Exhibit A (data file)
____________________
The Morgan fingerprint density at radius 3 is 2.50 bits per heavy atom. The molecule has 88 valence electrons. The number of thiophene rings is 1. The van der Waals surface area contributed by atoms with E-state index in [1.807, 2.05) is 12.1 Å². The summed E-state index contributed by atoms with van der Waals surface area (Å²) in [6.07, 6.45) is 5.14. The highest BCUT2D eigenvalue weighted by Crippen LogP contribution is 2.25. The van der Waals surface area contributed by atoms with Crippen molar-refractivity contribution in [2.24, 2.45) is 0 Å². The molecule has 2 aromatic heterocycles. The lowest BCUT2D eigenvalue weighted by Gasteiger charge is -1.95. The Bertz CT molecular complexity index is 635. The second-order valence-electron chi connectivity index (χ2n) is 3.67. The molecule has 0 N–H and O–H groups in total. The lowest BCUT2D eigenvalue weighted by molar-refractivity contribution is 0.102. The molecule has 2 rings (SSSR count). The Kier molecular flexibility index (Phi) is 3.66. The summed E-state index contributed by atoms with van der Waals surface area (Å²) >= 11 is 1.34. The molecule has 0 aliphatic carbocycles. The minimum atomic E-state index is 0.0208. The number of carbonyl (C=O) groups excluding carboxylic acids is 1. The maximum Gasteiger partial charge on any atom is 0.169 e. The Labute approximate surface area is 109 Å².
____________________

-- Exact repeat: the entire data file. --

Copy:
The Morgan fingerprint density at radius 3 is 2.50 bits per heavy atom. The molecule has 88 valence electrons. The number of thiophene rings is 1. The van der Waals surface area contributed by atoms with E-state index in [1.807, 2.05) is 12.1 Å². The summed E-state index contributed by atoms with van der Waals surface area (Å²) in [6.07, 6.45) is 5.14. The highest BCUT2D eigenvalue weighted by Crippen LogP contribution is 2.25. The van der Waals surface area contributed by atoms with Crippen molar-refractivity contribution in [2.24, 2.45) is 0 Å². The molecule has 2 aromatic heterocycles. The lowest BCUT2D eigenvalue weighted by Gasteiger charge is -1.95. The Bertz CT molecular complexity index is 635. The second-order valence-electron chi connectivity index (χ2n) is 3.67. The molecule has 0 N–H and O–H groups in total. The lowest BCUT2D eigenvalue weighted by molar-refractivity contribution is 0.102. The molecule has 2 rings (SSSR count). The Kier molecular flexibility index (Phi) is 3.66. The summed E-state index contributed by atoms with van der Waals surface area (Å²) >= 11 is 1.34. The molecule has 0 aliphatic carbocycles. The minimum atomic E-state index is 0.0208. The number of carbonyl (C=O) groups excluding carboxylic acids is 1. The maximum Gasteiger partial charge on any atom is 0.169 e. The Labute approximate surface area is 109 Å².